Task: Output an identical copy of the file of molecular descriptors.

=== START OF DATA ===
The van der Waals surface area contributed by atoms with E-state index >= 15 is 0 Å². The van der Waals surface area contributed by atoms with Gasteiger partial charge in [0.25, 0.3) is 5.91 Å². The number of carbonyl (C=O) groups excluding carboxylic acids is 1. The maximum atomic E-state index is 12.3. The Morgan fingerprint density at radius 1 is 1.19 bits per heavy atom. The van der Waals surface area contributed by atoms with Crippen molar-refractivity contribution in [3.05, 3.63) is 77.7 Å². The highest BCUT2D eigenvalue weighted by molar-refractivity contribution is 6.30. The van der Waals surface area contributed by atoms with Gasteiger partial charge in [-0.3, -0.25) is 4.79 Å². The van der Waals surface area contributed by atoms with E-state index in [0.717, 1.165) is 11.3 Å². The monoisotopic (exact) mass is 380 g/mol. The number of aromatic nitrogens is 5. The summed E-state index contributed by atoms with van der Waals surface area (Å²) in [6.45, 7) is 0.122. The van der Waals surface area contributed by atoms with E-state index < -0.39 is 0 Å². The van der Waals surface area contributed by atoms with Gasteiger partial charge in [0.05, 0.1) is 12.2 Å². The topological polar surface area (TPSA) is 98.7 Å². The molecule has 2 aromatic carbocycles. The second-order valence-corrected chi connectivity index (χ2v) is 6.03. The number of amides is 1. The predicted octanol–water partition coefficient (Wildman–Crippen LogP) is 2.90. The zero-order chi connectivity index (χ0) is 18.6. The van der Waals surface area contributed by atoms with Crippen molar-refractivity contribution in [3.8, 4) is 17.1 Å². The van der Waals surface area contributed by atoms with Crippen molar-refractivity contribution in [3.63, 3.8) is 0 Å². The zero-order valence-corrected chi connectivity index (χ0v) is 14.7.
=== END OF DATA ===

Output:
The van der Waals surface area contributed by atoms with E-state index >= 15 is 0 Å². The van der Waals surface area contributed by atoms with Gasteiger partial charge in [0.25, 0.3) is 5.91 Å². The number of carbonyl (C=O) groups excluding carboxylic acids is 1. The maximum atomic E-state index is 12.3. The Morgan fingerprint density at radius 1 is 1.19 bits per heavy atom. The van der Waals surface area contributed by atoms with Crippen molar-refractivity contribution in [3.05, 3.63) is 77.7 Å². The highest BCUT2D eigenvalue weighted by molar-refractivity contribution is 6.30. The van der Waals surface area contributed by atoms with Gasteiger partial charge in [-0.3, -0.25) is 4.79 Å². The van der Waals surface area contributed by atoms with E-state index in [0.717, 1.165) is 11.3 Å². The monoisotopic (exact) mass is 380 g/mol. The number of aromatic nitrogens is 5. The summed E-state index contributed by atoms with van der Waals surface area (Å²) in [6.45, 7) is 0.122. The van der Waals surface area contributed by atoms with E-state index < -0.39 is 0 Å². The van der Waals surface area contributed by atoms with Gasteiger partial charge in [0.05, 0.1) is 12.2 Å². The topological polar surface area (TPSA) is 98.7 Å². The molecule has 2 aromatic carbocycles. The second-order valence-corrected chi connectivity index (χ2v) is 6.03. The number of amides is 1. The predicted octanol–water partition coefficient (Wildman–Crippen LogP) is 2.90. The zero-order chi connectivity index (χ0) is 18.6. The van der Waals surface area contributed by atoms with Crippen molar-refractivity contribution in [3.8, 4) is 17.1 Å². The van der Waals surface area contributed by atoms with Crippen molar-refractivity contribution in [3.63, 3.8) is 0 Å². The zero-order valence-corrected chi connectivity index (χ0v) is 14.7.